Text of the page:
Turn Me On, Dead Men 1


I probably looked too young to work as a bouncer at that gay male bar notorious for its frequent parking lot fights started by straight men who hated the sin and wanted to punish the sinners. Yet there I was standing outside the front door of the bar. Big guy. Tough at least in outward appearance. Not someone worth challenging if you approached potential opponents like me using logic.

The young vibe I radiated pitched in direct opposition to my attempts to be macho and authoritative as I guarded the front door against unwelcomed guests and rowdy types. I aimed to be respected as a man nobody would dare to push around.

I know I benefitted from a built-in perceived credibility because of my physical stature. Nobody would guess I just recently made it to the legal drinking age or that this was my first full-time employment.

The quietest time for that 24-hour bar was always between 2:00 in the morning and first light especially on any Monday. During that time span was when one male bar guest stepped outside alone to the sidewalk. There was no line of would-be customers waiting along that sidewalk to approach me. This meant I would have nothing much to do but stand at my post and wait for hours doing nothing but standing. Instead of walking to the parking lot as I anticipated, the bar guest approached me. My instinct and training kicked in as I completed a quick head-to-toe assessment of the man who approached me outside the at the checkpoint. Maybe he was straight. Maybe he wanted to pick a fight.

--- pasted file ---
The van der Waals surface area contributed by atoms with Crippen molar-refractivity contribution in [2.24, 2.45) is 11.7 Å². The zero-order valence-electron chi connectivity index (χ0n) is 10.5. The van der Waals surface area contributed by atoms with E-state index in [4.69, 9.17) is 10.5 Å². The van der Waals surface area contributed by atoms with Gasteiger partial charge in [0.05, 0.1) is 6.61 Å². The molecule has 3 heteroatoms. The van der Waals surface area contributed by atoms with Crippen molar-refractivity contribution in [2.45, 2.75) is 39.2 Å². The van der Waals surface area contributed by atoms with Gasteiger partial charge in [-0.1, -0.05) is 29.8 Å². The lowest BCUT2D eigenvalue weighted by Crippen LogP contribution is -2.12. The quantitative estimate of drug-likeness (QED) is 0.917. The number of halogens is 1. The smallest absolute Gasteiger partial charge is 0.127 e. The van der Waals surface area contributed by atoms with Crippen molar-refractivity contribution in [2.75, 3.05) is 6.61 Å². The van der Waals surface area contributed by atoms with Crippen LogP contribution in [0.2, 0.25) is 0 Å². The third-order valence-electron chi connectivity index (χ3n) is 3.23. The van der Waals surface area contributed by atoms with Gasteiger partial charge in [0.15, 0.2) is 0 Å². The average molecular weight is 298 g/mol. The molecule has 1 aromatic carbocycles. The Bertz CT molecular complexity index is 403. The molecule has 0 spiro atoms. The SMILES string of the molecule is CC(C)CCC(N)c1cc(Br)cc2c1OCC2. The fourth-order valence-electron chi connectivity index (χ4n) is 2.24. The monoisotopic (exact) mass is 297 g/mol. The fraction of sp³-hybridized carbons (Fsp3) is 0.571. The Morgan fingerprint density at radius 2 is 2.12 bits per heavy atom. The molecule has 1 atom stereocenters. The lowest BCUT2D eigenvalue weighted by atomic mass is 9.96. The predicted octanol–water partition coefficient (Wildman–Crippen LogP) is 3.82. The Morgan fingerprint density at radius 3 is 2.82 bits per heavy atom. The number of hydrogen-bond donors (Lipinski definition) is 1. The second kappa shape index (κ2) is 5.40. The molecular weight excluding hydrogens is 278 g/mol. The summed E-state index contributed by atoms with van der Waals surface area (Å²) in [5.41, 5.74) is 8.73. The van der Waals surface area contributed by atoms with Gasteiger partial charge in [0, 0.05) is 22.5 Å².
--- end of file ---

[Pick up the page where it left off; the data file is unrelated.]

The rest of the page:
“Wait a minute. You were already inside,” I said to him with dramatic bluster. “Saw you here a few nights in a row now. You been checking me out. Five nights now. Thinking I might go back to your place. Within walking distance. Is that the main selling point you got?”

“Well, no, I was thinking maybe my cock size.”

I laughed. He had won me over. If you can get a man to laugh when you’re talking with him and without telling any jokes, you can get that man to do whatever you want him to do. Laughing is the key. The one you make laugh unknowingly accepts you because you engaged him on a safe emotional level–a very powerful accomplishment.

“Well, what can I say? New at this. Not expecting this at all. Just turned 21. New job and all. For now, still living with my parents. Over in that high-rise two blocks from here.”

The bar guest replied, “I live there on the ninth floor of that same high-rise. But my parents do not live there with me. If you walk back to my place after work, we will not be under the supervision of any responsible adults.”

This motivated me to laugh once again. A short while later, I am naked and quite ready for action sitting next to him in his bed.

Continues next on page two –>